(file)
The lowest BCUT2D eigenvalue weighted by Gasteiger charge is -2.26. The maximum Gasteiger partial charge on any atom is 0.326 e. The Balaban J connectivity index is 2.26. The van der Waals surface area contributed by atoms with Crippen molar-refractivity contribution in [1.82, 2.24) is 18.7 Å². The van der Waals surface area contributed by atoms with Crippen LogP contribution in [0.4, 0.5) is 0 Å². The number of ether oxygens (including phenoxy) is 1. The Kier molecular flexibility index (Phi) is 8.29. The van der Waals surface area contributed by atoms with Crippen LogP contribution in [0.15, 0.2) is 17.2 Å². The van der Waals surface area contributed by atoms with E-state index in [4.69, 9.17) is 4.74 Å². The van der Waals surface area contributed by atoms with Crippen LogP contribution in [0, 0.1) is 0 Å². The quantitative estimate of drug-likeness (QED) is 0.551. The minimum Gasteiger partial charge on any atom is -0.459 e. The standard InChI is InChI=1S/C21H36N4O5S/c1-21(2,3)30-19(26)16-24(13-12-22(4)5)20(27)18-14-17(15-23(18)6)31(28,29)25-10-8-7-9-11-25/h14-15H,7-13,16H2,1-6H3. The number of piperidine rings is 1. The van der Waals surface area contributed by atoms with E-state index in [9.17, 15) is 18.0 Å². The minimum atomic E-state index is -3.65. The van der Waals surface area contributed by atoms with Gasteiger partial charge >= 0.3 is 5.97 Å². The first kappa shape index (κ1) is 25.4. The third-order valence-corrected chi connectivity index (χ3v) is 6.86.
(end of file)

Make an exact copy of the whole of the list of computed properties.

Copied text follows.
The lowest BCUT2D eigenvalue weighted by Gasteiger charge is -2.26. The maximum Gasteiger partial charge on any atom is 0.326 e. The Balaban J connectivity index is 2.26. The van der Waals surface area contributed by atoms with Crippen molar-refractivity contribution in [1.82, 2.24) is 18.7 Å². The van der Waals surface area contributed by atoms with Crippen LogP contribution in [0.4, 0.5) is 0 Å². The number of ether oxygens (including phenoxy) is 1. The Kier molecular flexibility index (Phi) is 8.29. The van der Waals surface area contributed by atoms with Crippen LogP contribution in [0.15, 0.2) is 17.2 Å². The van der Waals surface area contributed by atoms with E-state index in [4.69, 9.17) is 4.74 Å². The van der Waals surface area contributed by atoms with Crippen LogP contribution in [0, 0.1) is 0 Å². The quantitative estimate of drug-likeness (QED) is 0.551. The minimum Gasteiger partial charge on any atom is -0.459 e. The standard InChI is InChI=1S/C21H36N4O5S/c1-21(2,3)30-19(26)16-24(13-12-22(4)5)20(27)18-14-17(15-23(18)6)31(28,29)25-10-8-7-9-11-25/h14-15H,7-13,16H2,1-6H3. The number of piperidine rings is 1. The van der Waals surface area contributed by atoms with E-state index in [9.17, 15) is 18.0 Å². The minimum atomic E-state index is -3.65. The van der Waals surface area contributed by atoms with Gasteiger partial charge >= 0.3 is 5.97 Å². The first kappa shape index (κ1) is 25.4. The third-order valence-corrected chi connectivity index (χ3v) is 6.86.